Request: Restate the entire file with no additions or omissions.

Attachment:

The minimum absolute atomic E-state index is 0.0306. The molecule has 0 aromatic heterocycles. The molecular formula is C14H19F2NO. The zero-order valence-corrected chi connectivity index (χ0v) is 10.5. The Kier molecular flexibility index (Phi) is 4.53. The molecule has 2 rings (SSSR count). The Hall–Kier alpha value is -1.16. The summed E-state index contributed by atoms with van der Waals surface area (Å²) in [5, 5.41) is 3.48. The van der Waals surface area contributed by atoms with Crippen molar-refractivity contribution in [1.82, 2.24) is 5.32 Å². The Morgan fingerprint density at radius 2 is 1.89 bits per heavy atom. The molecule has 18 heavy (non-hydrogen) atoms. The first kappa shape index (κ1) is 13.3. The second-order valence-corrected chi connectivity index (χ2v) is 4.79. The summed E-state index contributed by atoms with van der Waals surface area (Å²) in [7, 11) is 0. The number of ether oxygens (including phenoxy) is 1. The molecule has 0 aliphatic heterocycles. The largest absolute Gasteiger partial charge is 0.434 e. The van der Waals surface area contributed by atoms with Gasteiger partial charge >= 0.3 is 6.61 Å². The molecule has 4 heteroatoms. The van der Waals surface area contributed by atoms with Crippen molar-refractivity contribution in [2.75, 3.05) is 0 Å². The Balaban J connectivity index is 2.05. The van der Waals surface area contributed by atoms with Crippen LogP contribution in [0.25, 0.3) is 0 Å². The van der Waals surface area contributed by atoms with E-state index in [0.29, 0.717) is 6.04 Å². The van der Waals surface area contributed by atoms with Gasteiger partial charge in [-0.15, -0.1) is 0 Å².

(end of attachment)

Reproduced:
The minimum absolute atomic E-state index is 0.0306. The molecule has 0 aromatic heterocycles. The molecular formula is C14H19F2NO. The zero-order valence-corrected chi connectivity index (χ0v) is 10.5. The Kier molecular flexibility index (Phi) is 4.53. The molecule has 2 rings (SSSR count). The Hall–Kier alpha value is -1.16. The summed E-state index contributed by atoms with van der Waals surface area (Å²) in [5, 5.41) is 3.48. The van der Waals surface area contributed by atoms with Crippen molar-refractivity contribution in [1.82, 2.24) is 5.32 Å². The Morgan fingerprint density at radius 2 is 1.89 bits per heavy atom. The molecule has 18 heavy (non-hydrogen) atoms. The first kappa shape index (κ1) is 13.3. The second-order valence-corrected chi connectivity index (χ2v) is 4.79. The summed E-state index contributed by atoms with van der Waals surface area (Å²) in [7, 11) is 0. The number of ether oxygens (including phenoxy) is 1. The molecule has 0 aliphatic heterocycles. The largest absolute Gasteiger partial charge is 0.434 e. The van der Waals surface area contributed by atoms with Gasteiger partial charge >= 0.3 is 6.61 Å². The molecule has 4 heteroatoms. The van der Waals surface area contributed by atoms with Crippen molar-refractivity contribution in [2.75, 3.05) is 0 Å². The Balaban J connectivity index is 2.05. The van der Waals surface area contributed by atoms with Crippen LogP contribution in [0.25, 0.3) is 0 Å². The van der Waals surface area contributed by atoms with E-state index in [0.29, 0.717) is 6.04 Å². The van der Waals surface area contributed by atoms with Gasteiger partial charge in [-0.15, -0.1) is 0 Å².